The Zgoda, whilst undoubtedly a Godsend for rail travellers to these parts, was an experience. Had some of the traits of a nostalgia-trip back to Communist times, inadvertently I’m sure on the part of those who run it. Though the staff were pleasant and helpful, the general facilities were at best so-so. Shared bathrooms and toilets – no effete en suite arrangements here. In the showers, at least one shower-head proved to be totally detached from its fitment. The rooms were fairly Spartan. There were no towels provided, and the lighting was abysmally dim. An evening meal could be had, but the only sitting was at 18:00 hours which clashed with my planned expedition, so no use for me. Admittedly, the accommodation was commensurately cheap: 36 zloty (£9) per night for a single room.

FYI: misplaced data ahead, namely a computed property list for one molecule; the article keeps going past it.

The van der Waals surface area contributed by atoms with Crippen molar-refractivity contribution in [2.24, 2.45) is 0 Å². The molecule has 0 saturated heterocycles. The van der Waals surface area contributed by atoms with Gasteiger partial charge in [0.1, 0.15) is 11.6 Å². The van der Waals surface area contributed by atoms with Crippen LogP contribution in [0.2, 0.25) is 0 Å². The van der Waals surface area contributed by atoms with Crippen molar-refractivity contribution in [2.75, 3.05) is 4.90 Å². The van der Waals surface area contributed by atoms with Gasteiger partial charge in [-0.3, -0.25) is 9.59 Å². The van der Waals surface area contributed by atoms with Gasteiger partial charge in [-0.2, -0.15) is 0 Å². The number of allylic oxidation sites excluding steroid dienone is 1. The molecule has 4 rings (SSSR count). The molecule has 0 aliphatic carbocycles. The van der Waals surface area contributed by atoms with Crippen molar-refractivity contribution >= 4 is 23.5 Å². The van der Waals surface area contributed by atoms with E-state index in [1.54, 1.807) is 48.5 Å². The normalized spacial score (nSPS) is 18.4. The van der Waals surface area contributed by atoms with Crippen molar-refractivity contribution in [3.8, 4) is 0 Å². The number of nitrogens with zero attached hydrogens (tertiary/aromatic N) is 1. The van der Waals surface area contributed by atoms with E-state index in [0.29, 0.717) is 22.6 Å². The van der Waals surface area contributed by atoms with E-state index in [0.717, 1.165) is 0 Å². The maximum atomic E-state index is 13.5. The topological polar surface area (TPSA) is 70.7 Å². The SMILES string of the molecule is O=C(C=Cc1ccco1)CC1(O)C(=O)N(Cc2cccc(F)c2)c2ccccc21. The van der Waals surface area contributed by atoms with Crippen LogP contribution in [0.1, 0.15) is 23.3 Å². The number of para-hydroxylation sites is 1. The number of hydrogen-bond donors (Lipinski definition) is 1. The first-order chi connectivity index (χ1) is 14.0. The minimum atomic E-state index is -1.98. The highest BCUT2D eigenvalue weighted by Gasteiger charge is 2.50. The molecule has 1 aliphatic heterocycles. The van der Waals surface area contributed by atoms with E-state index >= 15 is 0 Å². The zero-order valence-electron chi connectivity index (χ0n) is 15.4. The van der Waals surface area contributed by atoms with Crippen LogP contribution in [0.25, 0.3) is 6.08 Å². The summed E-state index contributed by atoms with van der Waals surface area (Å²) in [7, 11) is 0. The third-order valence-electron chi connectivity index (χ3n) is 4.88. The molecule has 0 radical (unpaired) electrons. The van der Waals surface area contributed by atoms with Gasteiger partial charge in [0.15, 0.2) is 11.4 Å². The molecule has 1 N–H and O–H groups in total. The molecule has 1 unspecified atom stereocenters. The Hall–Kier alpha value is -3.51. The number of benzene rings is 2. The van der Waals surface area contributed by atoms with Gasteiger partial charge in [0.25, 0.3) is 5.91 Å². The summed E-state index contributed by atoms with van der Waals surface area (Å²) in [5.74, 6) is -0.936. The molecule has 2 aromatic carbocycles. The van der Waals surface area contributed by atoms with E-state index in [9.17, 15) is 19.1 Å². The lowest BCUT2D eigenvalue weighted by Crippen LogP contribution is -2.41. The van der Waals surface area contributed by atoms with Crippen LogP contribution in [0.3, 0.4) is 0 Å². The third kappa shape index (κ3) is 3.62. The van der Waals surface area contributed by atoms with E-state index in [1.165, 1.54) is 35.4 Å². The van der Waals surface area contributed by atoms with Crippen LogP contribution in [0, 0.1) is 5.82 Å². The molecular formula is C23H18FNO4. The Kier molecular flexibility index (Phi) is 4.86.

I occupied Friday afternoon with a standard-gauge bash: a dose of nostalgia for something from steam days which I had read about, but never experienced. Until late in the steam era – 1989 or ’90 – the branch north-eastward off the main line here, to Belzec, was solidly steam on passenger, worked by Ol49 from Przeworsk depot. (Until the mid-to-late eighties, further steam from another division of PKP, made its appearance at Belzec.) My short 1984 visit had not involved this line: focus had been on the more dramatic steam route into Przeworsk from the north-west. Of this former 97km branch, 58km at present retains a passenger service, from the main-line junction as far as Horyniec Zdroj – a basic four workings each way per day, one of which nicely suited my movements.